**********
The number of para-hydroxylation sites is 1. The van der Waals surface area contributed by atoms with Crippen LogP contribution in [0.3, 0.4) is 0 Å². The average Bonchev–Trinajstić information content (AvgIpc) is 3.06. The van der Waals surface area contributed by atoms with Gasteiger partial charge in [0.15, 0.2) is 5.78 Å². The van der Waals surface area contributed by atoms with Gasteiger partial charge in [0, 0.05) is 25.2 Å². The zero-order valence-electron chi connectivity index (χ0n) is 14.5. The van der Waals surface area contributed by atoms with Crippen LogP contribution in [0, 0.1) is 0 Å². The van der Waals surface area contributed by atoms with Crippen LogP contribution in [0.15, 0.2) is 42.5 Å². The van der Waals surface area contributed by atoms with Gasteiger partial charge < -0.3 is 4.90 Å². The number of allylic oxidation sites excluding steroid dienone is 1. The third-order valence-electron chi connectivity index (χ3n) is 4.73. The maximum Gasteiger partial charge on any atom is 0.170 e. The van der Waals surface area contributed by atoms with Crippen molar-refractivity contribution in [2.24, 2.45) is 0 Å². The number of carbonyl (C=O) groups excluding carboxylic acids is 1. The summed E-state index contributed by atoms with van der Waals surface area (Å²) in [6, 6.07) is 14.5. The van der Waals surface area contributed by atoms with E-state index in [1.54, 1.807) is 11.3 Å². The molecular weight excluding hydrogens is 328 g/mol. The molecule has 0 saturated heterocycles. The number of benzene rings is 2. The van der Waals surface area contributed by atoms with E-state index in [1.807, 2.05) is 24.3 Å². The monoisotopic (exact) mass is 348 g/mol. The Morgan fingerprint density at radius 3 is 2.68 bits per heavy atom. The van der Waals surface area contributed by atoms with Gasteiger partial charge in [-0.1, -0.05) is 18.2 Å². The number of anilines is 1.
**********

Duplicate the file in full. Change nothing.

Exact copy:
The number of para-hydroxylation sites is 1. The van der Waals surface area contributed by atoms with Crippen LogP contribution in [0.3, 0.4) is 0 Å². The average Bonchev–Trinajstić information content (AvgIpc) is 3.06. The van der Waals surface area contributed by atoms with Gasteiger partial charge in [0.15, 0.2) is 5.78 Å². The van der Waals surface area contributed by atoms with Gasteiger partial charge in [0, 0.05) is 25.2 Å². The zero-order valence-electron chi connectivity index (χ0n) is 14.5. The van der Waals surface area contributed by atoms with Crippen LogP contribution in [0, 0.1) is 0 Å². The van der Waals surface area contributed by atoms with Crippen LogP contribution in [0.15, 0.2) is 42.5 Å². The van der Waals surface area contributed by atoms with Gasteiger partial charge < -0.3 is 4.90 Å². The number of allylic oxidation sites excluding steroid dienone is 1. The third-order valence-electron chi connectivity index (χ3n) is 4.73. The maximum Gasteiger partial charge on any atom is 0.170 e. The van der Waals surface area contributed by atoms with Crippen molar-refractivity contribution in [2.24, 2.45) is 0 Å². The number of carbonyl (C=O) groups excluding carboxylic acids is 1. The summed E-state index contributed by atoms with van der Waals surface area (Å²) in [6, 6.07) is 14.5. The van der Waals surface area contributed by atoms with E-state index in [1.54, 1.807) is 11.3 Å². The molecular weight excluding hydrogens is 328 g/mol. The molecule has 0 saturated heterocycles. The number of benzene rings is 2. The van der Waals surface area contributed by atoms with E-state index in [1.807, 2.05) is 24.3 Å². The monoisotopic (exact) mass is 348 g/mol. The Morgan fingerprint density at radius 3 is 2.68 bits per heavy atom. The van der Waals surface area contributed by atoms with Gasteiger partial charge in [-0.1, -0.05) is 18.2 Å². The number of anilines is 1.